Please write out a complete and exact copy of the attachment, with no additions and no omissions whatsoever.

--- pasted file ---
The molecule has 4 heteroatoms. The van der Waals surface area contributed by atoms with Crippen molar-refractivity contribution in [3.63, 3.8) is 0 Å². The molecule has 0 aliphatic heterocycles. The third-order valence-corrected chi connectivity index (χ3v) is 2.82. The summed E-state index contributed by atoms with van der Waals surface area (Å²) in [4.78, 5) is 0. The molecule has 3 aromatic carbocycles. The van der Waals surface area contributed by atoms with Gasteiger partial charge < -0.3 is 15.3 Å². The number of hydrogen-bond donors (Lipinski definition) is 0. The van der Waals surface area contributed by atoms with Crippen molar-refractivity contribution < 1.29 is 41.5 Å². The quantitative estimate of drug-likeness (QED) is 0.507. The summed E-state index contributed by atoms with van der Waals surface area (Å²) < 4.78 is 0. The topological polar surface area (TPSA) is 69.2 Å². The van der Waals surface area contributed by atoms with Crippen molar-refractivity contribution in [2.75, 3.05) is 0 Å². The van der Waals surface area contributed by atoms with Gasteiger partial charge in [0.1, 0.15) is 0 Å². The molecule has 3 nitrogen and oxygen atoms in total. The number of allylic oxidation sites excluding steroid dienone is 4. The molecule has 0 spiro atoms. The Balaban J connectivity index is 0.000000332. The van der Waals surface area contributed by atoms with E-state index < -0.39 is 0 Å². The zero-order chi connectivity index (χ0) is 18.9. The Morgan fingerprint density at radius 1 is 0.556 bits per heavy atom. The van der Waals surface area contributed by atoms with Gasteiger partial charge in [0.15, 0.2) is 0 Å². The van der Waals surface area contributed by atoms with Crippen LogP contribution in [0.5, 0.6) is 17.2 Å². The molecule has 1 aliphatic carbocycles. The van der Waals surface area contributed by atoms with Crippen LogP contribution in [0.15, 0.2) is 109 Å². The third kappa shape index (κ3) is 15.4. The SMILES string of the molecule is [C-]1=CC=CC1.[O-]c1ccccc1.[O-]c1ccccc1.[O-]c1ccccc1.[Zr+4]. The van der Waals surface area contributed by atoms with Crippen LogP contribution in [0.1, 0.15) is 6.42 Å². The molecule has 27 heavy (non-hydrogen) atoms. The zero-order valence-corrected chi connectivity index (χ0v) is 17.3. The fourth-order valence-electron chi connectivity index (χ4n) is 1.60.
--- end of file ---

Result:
The molecule has 4 heteroatoms. The van der Waals surface area contributed by atoms with Crippen molar-refractivity contribution in [3.63, 3.8) is 0 Å². The molecule has 0 aliphatic heterocycles. The third-order valence-corrected chi connectivity index (χ3v) is 2.82. The summed E-state index contributed by atoms with van der Waals surface area (Å²) in [4.78, 5) is 0. The molecule has 3 aromatic carbocycles. The van der Waals surface area contributed by atoms with Gasteiger partial charge < -0.3 is 15.3 Å². The number of hydrogen-bond donors (Lipinski definition) is 0. The van der Waals surface area contributed by atoms with Crippen molar-refractivity contribution < 1.29 is 41.5 Å². The quantitative estimate of drug-likeness (QED) is 0.507. The summed E-state index contributed by atoms with van der Waals surface area (Å²) < 4.78 is 0. The topological polar surface area (TPSA) is 69.2 Å². The van der Waals surface area contributed by atoms with Crippen molar-refractivity contribution in [2.75, 3.05) is 0 Å². The van der Waals surface area contributed by atoms with Gasteiger partial charge in [0.1, 0.15) is 0 Å². The molecule has 3 nitrogen and oxygen atoms in total. The number of allylic oxidation sites excluding steroid dienone is 4. The molecule has 0 spiro atoms. The Balaban J connectivity index is 0.000000332. The van der Waals surface area contributed by atoms with E-state index < -0.39 is 0 Å². The zero-order chi connectivity index (χ0) is 18.9. The Morgan fingerprint density at radius 1 is 0.556 bits per heavy atom. The van der Waals surface area contributed by atoms with Gasteiger partial charge in [0.15, 0.2) is 0 Å². The van der Waals surface area contributed by atoms with Crippen LogP contribution in [0.5, 0.6) is 17.2 Å². The molecule has 1 aliphatic carbocycles. The van der Waals surface area contributed by atoms with Crippen LogP contribution in [0.15, 0.2) is 109 Å². The third kappa shape index (κ3) is 15.4. The SMILES string of the molecule is [C-]1=CC=CC1.[O-]c1ccccc1.[O-]c1ccccc1.[O-]c1ccccc1.[Zr+4]. The van der Waals surface area contributed by atoms with Crippen LogP contribution in [0.1, 0.15) is 6.42 Å². The molecule has 27 heavy (non-hydrogen) atoms. The zero-order valence-corrected chi connectivity index (χ0v) is 17.3. The fourth-order valence-electron chi connectivity index (χ4n) is 1.60.